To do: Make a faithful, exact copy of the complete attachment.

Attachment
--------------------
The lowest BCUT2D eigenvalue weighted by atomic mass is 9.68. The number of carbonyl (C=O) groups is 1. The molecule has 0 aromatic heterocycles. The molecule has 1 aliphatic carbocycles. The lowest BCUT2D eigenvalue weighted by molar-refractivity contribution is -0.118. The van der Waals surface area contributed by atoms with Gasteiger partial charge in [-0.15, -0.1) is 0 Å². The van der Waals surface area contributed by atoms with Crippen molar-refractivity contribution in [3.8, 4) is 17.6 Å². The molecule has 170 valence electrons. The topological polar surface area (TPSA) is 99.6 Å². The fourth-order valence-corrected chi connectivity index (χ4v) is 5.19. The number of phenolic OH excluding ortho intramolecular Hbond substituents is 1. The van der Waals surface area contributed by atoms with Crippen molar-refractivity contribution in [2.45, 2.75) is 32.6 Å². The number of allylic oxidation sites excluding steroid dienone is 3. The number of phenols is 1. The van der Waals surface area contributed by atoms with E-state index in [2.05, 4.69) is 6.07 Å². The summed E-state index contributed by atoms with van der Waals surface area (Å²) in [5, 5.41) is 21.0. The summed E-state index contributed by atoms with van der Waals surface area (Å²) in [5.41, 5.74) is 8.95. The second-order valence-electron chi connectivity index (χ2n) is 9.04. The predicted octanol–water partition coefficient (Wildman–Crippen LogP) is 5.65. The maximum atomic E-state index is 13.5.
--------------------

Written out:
The lowest BCUT2D eigenvalue weighted by atomic mass is 9.68. The number of carbonyl (C=O) groups is 1. The molecule has 0 aromatic heterocycles. The molecule has 1 aliphatic carbocycles. The lowest BCUT2D eigenvalue weighted by molar-refractivity contribution is -0.118. The van der Waals surface area contributed by atoms with Gasteiger partial charge in [-0.15, -0.1) is 0 Å². The van der Waals surface area contributed by atoms with Crippen molar-refractivity contribution in [3.8, 4) is 17.6 Å². The molecule has 170 valence electrons. The topological polar surface area (TPSA) is 99.6 Å². The fourth-order valence-corrected chi connectivity index (χ4v) is 5.19. The number of phenolic OH excluding ortho intramolecular Hbond substituents is 1. The van der Waals surface area contributed by atoms with Crippen molar-refractivity contribution in [2.45, 2.75) is 32.6 Å². The number of allylic oxidation sites excluding steroid dienone is 3. The number of phenols is 1. The van der Waals surface area contributed by atoms with E-state index in [2.05, 4.69) is 6.07 Å². The summed E-state index contributed by atoms with van der Waals surface area (Å²) in [5, 5.41) is 21.0. The summed E-state index contributed by atoms with van der Waals surface area (Å²) in [5.41, 5.74) is 8.95. The second-order valence-electron chi connectivity index (χ2n) is 9.04. The predicted octanol–water partition coefficient (Wildman–Crippen LogP) is 5.65. The maximum atomic E-state index is 13.5.